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When is a good time to buy property in Canberra?

By teejay 15 May 2014 28

I’m looking into buying my first home in Canberra and have been reading all about the predicted property price declines as a result of the 2014 budget. If house prices in Canberra crash, it will be a great time to buy. A work colleague described it as a “once in a generational opportunity to buy cheaply in Canberra”. But when (exactly) is the best time to buy in Canberra? Is it now? Or in the next few months when the cuts really start to hit home? I’m keen to pick up a bargain! 🙂

What’s Your opinion?


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When is a good time to buy property in Canberra?
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arescarti42 3:37 pm 16 May 14

justsomeaussie said :

One day Governments will wake up and realise that giving free money out to buyers only pushes prices higher thereby actually giving the the money to the sellers.

Call me cynical, but Governments have always known this, it’s the first home buyers that need to wake up to the fact that they’re being played.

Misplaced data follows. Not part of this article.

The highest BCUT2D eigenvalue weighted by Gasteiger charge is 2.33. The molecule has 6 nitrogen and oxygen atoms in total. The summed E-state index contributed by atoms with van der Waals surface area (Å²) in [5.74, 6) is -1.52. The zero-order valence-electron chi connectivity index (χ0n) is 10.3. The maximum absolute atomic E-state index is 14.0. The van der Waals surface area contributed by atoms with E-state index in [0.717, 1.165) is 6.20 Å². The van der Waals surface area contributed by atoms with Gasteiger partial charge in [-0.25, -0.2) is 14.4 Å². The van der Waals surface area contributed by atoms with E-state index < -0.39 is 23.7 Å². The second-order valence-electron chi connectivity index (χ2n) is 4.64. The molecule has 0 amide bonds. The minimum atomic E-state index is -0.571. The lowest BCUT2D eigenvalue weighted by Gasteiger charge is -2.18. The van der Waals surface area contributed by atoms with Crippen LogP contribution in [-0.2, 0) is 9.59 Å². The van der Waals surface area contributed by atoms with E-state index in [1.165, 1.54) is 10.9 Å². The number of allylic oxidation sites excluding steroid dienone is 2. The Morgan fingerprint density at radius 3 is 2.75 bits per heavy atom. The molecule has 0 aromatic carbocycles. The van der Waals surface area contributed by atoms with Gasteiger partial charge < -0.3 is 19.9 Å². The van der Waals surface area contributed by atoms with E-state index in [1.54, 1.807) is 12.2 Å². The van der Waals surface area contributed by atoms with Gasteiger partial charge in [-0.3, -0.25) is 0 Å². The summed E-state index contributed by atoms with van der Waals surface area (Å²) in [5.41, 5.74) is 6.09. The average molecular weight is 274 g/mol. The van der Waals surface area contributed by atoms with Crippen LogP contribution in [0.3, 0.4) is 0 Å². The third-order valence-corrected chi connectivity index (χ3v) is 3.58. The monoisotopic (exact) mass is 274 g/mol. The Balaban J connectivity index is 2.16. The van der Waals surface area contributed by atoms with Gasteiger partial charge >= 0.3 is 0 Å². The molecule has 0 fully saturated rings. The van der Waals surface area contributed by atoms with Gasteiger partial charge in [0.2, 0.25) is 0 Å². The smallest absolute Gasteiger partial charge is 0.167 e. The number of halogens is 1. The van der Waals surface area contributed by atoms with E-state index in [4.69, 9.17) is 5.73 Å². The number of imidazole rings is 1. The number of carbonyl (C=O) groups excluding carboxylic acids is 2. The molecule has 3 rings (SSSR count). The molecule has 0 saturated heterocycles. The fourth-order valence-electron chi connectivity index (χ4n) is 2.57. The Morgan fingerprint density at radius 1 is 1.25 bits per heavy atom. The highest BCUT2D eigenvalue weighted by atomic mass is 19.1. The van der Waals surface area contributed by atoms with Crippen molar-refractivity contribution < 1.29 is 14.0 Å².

justsomeaussie said :

All the Government has done with first home buyer/builder grants and concessions is trick younger people into thinking that they can actually afford to get into the market and transfer their wealth into the older few who are selling.

I reckon that’s been the point all along, ‘improving affordability’ has just been a convenient guise.

VYBerlinaV8_is_back 3:27 pm 16 May 14

@arescarti:

So the government hasn’t got any money to stimulate, and yet we keep hearing, from multiple sources, how our government debt is super low by world standards and we shouldn’t be curtailing spending. Hmmm.

And our interest rates could easily drop further if need be. If the dollar drops all of a sudden our exports will be more competitive.

And as far as building, what is it that we’ve been building? Family homes? Or perhaps McMansions and luxury 2 bedroom units?

If push came to shove, the feds could easily give housing a shove along. And in order to prevent a crash, they would. After all, what happens when property crashes? The economy drops its bundle, as per the experience of countries such as Ireland and the US, and we end up with widespread unemployment and spiraling government debt.

justsomeaussie 3:06 pm 16 May 14

One day Governments will wake up and realise that giving free money out to buyers only pushes prices higher thereby actually giving the the money to the sellers.